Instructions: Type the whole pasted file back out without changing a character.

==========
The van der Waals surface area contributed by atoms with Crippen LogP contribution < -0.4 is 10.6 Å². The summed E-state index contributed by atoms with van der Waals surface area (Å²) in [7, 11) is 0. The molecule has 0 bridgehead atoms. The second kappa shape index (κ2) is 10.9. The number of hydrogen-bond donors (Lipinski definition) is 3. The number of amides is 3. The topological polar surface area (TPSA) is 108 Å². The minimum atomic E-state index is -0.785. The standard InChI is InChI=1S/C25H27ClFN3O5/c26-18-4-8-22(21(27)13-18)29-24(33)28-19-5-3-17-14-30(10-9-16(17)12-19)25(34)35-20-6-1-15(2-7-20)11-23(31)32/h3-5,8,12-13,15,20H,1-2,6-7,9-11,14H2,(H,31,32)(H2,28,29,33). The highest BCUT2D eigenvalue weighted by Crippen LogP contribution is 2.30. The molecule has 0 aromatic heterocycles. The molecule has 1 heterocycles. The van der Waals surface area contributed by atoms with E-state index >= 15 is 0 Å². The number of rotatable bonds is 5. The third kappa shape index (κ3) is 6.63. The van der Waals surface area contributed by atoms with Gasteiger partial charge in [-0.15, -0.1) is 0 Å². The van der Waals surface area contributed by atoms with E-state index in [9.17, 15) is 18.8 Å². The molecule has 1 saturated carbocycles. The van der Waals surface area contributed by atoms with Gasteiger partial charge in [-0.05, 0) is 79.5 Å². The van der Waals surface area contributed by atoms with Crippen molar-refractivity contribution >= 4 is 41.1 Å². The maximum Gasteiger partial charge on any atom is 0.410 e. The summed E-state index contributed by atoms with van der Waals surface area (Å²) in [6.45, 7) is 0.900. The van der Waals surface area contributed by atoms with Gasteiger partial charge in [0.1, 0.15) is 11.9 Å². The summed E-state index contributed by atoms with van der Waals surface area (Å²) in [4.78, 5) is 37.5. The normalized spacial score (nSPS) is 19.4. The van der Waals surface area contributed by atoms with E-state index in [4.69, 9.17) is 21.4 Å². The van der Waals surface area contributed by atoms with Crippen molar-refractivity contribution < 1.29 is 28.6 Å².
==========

The van der Waals surface area contributed by atoms with Crippen LogP contribution < -0.4 is 10.6 Å². The summed E-state index contributed by atoms with van der Waals surface area (Å²) in [7, 11) is 0. The molecule has 0 bridgehead atoms. The second kappa shape index (κ2) is 10.9. The number of hydrogen-bond donors (Lipinski definition) is 3. The number of amides is 3. The topological polar surface area (TPSA) is 108 Å². The minimum atomic E-state index is -0.785. The standard InChI is InChI=1S/C25H27ClFN3O5/c26-18-4-8-22(21(27)13-18)29-24(33)28-19-5-3-17-14-30(10-9-16(17)12-19)25(34)35-20-6-1-15(2-7-20)11-23(31)32/h3-5,8,12-13,15,20H,1-2,6-7,9-11,14H2,(H,31,32)(H2,28,29,33). The highest BCUT2D eigenvalue weighted by Crippen LogP contribution is 2.30. The molecule has 0 aromatic heterocycles. The molecule has 1 heterocycles. The van der Waals surface area contributed by atoms with E-state index >= 15 is 0 Å². The number of rotatable bonds is 5. The third kappa shape index (κ3) is 6.63. The van der Waals surface area contributed by atoms with Gasteiger partial charge in [-0.15, -0.1) is 0 Å². The van der Waals surface area contributed by atoms with E-state index in [9.17, 15) is 18.8 Å². The molecule has 1 saturated carbocycles. The van der Waals surface area contributed by atoms with Gasteiger partial charge in [-0.05, 0) is 79.5 Å². The van der Waals surface area contributed by atoms with Crippen molar-refractivity contribution >= 4 is 41.1 Å². The maximum Gasteiger partial charge on any atom is 0.410 e. The summed E-state index contributed by atoms with van der Waals surface area (Å²) in [6.45, 7) is 0.900. The van der Waals surface area contributed by atoms with Gasteiger partial charge in [0.1, 0.15) is 11.9 Å². The summed E-state index contributed by atoms with van der Waals surface area (Å²) in [4.78, 5) is 37.5. The normalized spacial score (nSPS) is 19.4. The van der Waals surface area contributed by atoms with E-state index in [4.69, 9.17) is 21.4 Å². The van der Waals surface area contributed by atoms with Crippen molar-refractivity contribution < 1.29 is 28.6 Å².